New Zealand's coastal waters have once again warmed to reach "marine heatwave" conditions – raising the chances of another major ocean event and scorching days this summer.
Niwa meteorologist Ben Noll said water temperatures have ranged from 1.1C to 1.4C above average for November, with daily sea surface temperatures more than 3C above average around the western and northern North Island and eastern South Island over the last week.
Marine heatwave conditions, classified when the sea temperature is above the 90th percentile for at least five days, have been observed in waters offshore of all regions of New Zealand.
That was comparable to the conditions observed in November 2017, which marked the beginning of a freakish and unprecedented marine heatwave around the country and in the Tasman Sea – and helped precipitate New Zealand's hottest ever summer.
Over that period, air temperatures over the country reached between 1.7C and 2.1C above average, while sea surfaces heated up to between 1.2C and 1.9C above average.
"Frequent patterns of high pressure near and south of New Zealand during November, owing to La Niña, have caused more frequent sub-tropical, northeasterly winds than normal," Noll said.
"Reduced wind speeds through the month have prevented colder, subsurface ocean waters from getting mixed up to the surface.
"In addition, sunshine has generally been above normal, which has helped to heat the ocean surface."
Marine heatwaves are becoming increasingly frequent in a warmer climate, with 963 marine heatwave days observed in the New Zealand region between 2010 and 2019 compared with 366 between 2000 and 2009.
Scientists also warn that marine heatwaves will grow longer and more intense under climate change.
And while balmier seas might be good for beachgoers, marine heatwaves have also proven to have severe impacts on ocean ecosystems and our industries that rely on them.
In the 2017-18 event, glaciers melted as some pockets of ocean off the South Island's west coast warmed to 6C above average, while elsewhere, mussel beds suffered cascading losses and vineyards saw early harvests.
That marine heatwave itself was described by scientists as an unlikely event, even by mid-range estimates for 2050.
"Niwa's Seasonal Climate Outlook for summer will be released tomorrow, providing commentary on the likelihood of warm seas continuing through the season and their impact on the summer ahead," Noll said.
Already, Niwa was picking 2021 to be among New Zealand's five hottest years on record.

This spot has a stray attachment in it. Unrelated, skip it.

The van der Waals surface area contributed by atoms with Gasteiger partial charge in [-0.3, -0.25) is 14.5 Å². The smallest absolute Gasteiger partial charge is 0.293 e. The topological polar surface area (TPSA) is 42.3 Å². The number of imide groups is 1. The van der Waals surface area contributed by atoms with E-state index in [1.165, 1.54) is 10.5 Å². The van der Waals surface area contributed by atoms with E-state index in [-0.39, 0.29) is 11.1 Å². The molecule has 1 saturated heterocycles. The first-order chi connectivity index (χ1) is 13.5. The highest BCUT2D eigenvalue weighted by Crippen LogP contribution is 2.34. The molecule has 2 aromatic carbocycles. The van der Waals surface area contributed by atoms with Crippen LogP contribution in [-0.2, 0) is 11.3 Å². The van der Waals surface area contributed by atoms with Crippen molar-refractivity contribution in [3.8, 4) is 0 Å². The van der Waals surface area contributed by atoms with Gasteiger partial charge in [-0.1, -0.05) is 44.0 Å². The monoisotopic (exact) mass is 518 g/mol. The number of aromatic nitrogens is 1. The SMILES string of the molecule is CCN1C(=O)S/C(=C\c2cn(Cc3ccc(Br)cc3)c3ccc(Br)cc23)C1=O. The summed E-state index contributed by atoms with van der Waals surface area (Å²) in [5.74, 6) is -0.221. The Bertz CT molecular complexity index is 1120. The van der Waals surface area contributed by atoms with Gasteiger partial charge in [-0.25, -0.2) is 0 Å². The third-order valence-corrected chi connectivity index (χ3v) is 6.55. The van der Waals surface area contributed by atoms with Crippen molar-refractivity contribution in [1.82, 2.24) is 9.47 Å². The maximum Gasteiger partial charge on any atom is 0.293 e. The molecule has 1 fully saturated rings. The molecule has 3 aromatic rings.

The return of La Niña conditions meant Kiwis could expect warmth everywhere this summer – but varying weather patterns, depending on location.
Unlike El Niño, La Niña drove more rain to the northeast and drier conditions to the south and southeast of the South Island.
That wasn't however the trend that played out over last summer's La Niña.
According to Niwa's recent outlook, out to January, rainfall was also most likely to be below normal in the west of the South Island, near normal in the north and east of the North Island and about equally likely to be near normal or below normal in all other regions.
Climate scientist Professor Jim Salinger said La Niña meant Kiwis could count on widespread heat over the next few months.
"We can expect it to be dry in the south and west – and if it's wet, it's going to be wet in the north and east."
As well, the balmy conditions could spell more bad news for New Zealand's shrinking glaciers.
"Although there's been plentiful seasonal snow, especially around the southern lakes area, that will melt very quickly – and then we'll see the melting eat into the permanent snow and ice later in summer," he said.
"We also might start seeing interesting things happening in the marine environment.
"Marine heatwaves can mean you get die-offs of certain seaweed."
Hotter sea temperatures also had major implications for other species like corals and fish populations.
"In 2017-18, we saw Queensland groper popping up in the Bay of Islands - some 3000km out of their normal range – and also had snapper around Fiordland," Salinger said.
"If you're getting species where they're not supposed to be, that can really upset the fishing quota."